Industrial hemp, or simply hemp, are the names most commonly given to fibre-producing strains of cannabis which contain less than 0.3% THC and have no psychoactive effect when consumed - unless you are able to ingest several tons of buds simultaneously - although they are the same plant: Cannabis Sativa L.
Nowadays, hemp is cultivated on a large scale for its fibre and seeds, in more than thirty countries worldwide, including The Netherlands, France, Germany, Russia, Chile, China and North Korea. Fibre and seeds have numerous practical applications, and hempseed also has great nutritional value.
Industrial hemp occupies a special place in our museums in Amsterdam and Barcelona. Our sister company HempFlax grows industrial hemp in the north of the Netherlands and is dedicated to providing affordable, modern, natural hemp items for a sustainable future. Many of these items, such as hemp oil, animal bedding and yoga mats can be seen in our museums. Industrial hemp is one of the oldest cultivated crops on Earth. The museums show how the plant was processed, and what an invaluable resource it was for the paper industries, shipping, and textile production.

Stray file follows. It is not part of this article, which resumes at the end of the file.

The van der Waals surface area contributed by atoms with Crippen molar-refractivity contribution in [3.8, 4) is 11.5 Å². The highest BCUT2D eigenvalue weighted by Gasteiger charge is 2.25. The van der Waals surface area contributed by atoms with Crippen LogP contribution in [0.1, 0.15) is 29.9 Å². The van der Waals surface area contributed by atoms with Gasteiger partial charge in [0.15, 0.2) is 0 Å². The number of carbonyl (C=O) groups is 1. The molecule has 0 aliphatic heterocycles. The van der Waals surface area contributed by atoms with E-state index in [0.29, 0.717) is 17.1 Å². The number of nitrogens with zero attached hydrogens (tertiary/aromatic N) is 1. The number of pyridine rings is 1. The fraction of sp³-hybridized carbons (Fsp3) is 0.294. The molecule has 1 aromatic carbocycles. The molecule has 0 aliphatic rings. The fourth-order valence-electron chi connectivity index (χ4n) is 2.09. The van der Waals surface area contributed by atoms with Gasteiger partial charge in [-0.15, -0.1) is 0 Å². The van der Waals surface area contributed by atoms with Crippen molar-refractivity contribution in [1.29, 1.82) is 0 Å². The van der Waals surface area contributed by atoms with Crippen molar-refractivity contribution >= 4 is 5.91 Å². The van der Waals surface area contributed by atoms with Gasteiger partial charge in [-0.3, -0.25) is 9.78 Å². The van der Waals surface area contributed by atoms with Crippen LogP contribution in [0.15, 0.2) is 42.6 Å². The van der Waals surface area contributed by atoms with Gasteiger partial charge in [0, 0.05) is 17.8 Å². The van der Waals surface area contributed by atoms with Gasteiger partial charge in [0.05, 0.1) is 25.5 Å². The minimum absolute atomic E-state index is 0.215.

Perhaps the most interesting fact about industrial hemp, especially when compared to trees or to other fibre crops, is its amazing versatility. It can supply hempseed oil for fuel or for use in cosmetics, paints, plastics, lubricants and varnishes. Paper made from hemp pulp is strong and flexible. Hemp fibre cloth can be incredibly long lasting and extremely strong – it is one of the only natural textiles tough enough to be used for the great mainsails of old sailing ships. Contemporary car producers like Mercedes, BMW and Bugatti utilize hemp plastics in their top of the line models. No other plant is so useful and multifaceted.